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Levy County Emergency Management, located in the Emergency Operations Center in Bronson, Fl, is the "Direction and Control Center" for Levy County in times of disaster.
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DISASTER PREPARENESS
Section: 4
 
RADIOLOGICAL THREAT  
 

All material is composed of atoms. Atoms are comprised of various parts -- the nucleus that contains minute particles called protons and neutrons, and an outer shell made up of other particles called electrons. The nucleus carries a positive electrical charge, the electrons a negative electrical charge. As electrons are bound to the nucleus of the atom, so are the particles within the nucleus. These forces within the nucleus work toward a strongly stable balance. The process by which the nuclei of atoms work toward becoming stable is to get rid of excess energy. Unstable nuclei may emit a quantity of energy, or they may emit a particle. This emitted atomic energy or particle is what we call radiation.


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What is Radiation?

  • Radiation is a form of energy that is present all around us.
  • Different types of radiation exist, some of which have more energy than others.
  • Amounts of radiation released into the environment are measured in units called curies. However, the dose of radiation that a person receives is measured in units called rem.
  • Additional Terms and Definitions
 
How Can Exposure Occur?
  • People are exposed to small amounts of radiation every day, both from naturally occurring sources (such as elements in the soil or cosmic rays from the sun), and man-made sources. Man-made sources include some electronic equipment (such as microwave ovens and television sets), medical sources (such as x-rays, certain diagnostic tests, and treatments), and from nuclear weapons testing. 
  • The amount of radiation from natural or man-made sources to which people are exposed is usually small; a radiation emergency (such as a nuclear power plant accident or a terrorist event) could expose people to small or large doses of radiation, depending on the situation.
  • Scientists estimate that the average person in the United States receives a dose of about one-third of a rem per year. About 80% of human exposure comes from natural sources and the remaining 20% comes from man-made radiation sources – mainly medical x-rays.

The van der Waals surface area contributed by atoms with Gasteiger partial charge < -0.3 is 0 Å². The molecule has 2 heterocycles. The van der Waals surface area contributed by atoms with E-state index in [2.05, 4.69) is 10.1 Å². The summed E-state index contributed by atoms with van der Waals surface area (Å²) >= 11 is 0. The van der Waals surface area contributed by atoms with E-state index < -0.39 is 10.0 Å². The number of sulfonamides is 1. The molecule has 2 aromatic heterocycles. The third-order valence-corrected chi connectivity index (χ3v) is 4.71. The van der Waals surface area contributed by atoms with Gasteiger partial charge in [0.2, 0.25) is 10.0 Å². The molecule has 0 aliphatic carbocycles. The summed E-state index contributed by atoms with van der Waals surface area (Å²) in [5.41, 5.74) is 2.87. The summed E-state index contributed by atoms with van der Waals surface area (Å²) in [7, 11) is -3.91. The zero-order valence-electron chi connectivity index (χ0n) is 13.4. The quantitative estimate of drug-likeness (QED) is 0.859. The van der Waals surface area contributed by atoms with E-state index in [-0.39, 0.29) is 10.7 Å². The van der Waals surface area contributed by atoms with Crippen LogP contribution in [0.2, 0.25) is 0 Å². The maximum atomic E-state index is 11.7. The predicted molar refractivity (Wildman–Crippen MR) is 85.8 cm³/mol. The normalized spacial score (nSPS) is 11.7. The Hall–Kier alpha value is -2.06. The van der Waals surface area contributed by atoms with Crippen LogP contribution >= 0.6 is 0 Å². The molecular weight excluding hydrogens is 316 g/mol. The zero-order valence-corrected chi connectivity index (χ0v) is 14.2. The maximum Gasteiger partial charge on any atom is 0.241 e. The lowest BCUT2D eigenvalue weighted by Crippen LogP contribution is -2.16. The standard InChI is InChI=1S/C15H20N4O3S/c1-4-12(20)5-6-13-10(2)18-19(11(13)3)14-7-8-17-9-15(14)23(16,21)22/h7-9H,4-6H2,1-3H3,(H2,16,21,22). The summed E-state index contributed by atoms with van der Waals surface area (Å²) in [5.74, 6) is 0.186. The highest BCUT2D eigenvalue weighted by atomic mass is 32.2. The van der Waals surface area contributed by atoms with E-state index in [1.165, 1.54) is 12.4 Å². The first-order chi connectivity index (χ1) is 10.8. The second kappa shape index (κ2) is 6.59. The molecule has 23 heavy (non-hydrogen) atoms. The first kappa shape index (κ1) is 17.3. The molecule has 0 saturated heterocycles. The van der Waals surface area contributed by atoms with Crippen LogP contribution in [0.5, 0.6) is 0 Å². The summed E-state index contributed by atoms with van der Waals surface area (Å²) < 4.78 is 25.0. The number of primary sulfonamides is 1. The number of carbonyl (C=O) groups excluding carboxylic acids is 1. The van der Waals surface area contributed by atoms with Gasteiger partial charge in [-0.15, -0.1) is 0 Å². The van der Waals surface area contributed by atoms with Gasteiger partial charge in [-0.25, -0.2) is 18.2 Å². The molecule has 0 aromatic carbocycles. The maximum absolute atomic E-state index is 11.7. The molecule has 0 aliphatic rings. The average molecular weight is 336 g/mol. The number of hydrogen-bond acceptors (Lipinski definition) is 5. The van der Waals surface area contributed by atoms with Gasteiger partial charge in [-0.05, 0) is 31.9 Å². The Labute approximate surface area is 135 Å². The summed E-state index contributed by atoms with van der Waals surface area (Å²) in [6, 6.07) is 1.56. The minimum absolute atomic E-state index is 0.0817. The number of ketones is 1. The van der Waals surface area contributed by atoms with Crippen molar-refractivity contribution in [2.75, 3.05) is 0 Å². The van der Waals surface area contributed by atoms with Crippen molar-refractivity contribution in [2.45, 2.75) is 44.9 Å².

• Internal exposure refers to radioactive material that is taken into the body through breathing, eating, or drinking. 
  • External exposure refers to an exposure to a radioactive source outside of our bodies. 
  • Contamination refers to particles of radioactive material that are deposited anywhere that they are not supposed to be, such as on an object or on a person's skin.
 
What Happens When People Are Exposed to Radiation?
  • Radiation can affect the body in a number of ways, and the adverse health effects of exposure may not be apparent for many years.
  • These adverse health effects can range from mild effects, such as skin reddening, to serious effects such as cancer and death, depending on the amount of radiation absorbed by the body (the dose), the type of radiation, the route of exposure, and the length of time a person was exposed.
  • Exposure to very large doses of radiation may cause death within a few days or months.
  • Exposure to lower doses of radiation may lead to an increased risk of developing cancer or other adverse health effects later in life.
 

What Types of Terrorist Events Might Involve Radiation?

  • Possible terrorist events could involve introducing radioactive material into the food or water supply, using explosives (like dynamite) to scatter radioactive materials (called a “dirty bomb”), bombing or destroying a nuclear facility, or exploding a small nuclear device.
  • Although introducing radioactive material into the food or water supply most likely would cause great concern or fear, it probably would not cause much contamination or increase the danger of adverse health effects.
  • Although a dirty bomb could cause serious injuries from the explosion, it most likely would not have enough radioactive material in a form that would cause serious radiation sickness among large numbers of people. However, people who were exposed to radiation scattered by the bomb could have a greater risk of developing cancer later in life, depending on their dose.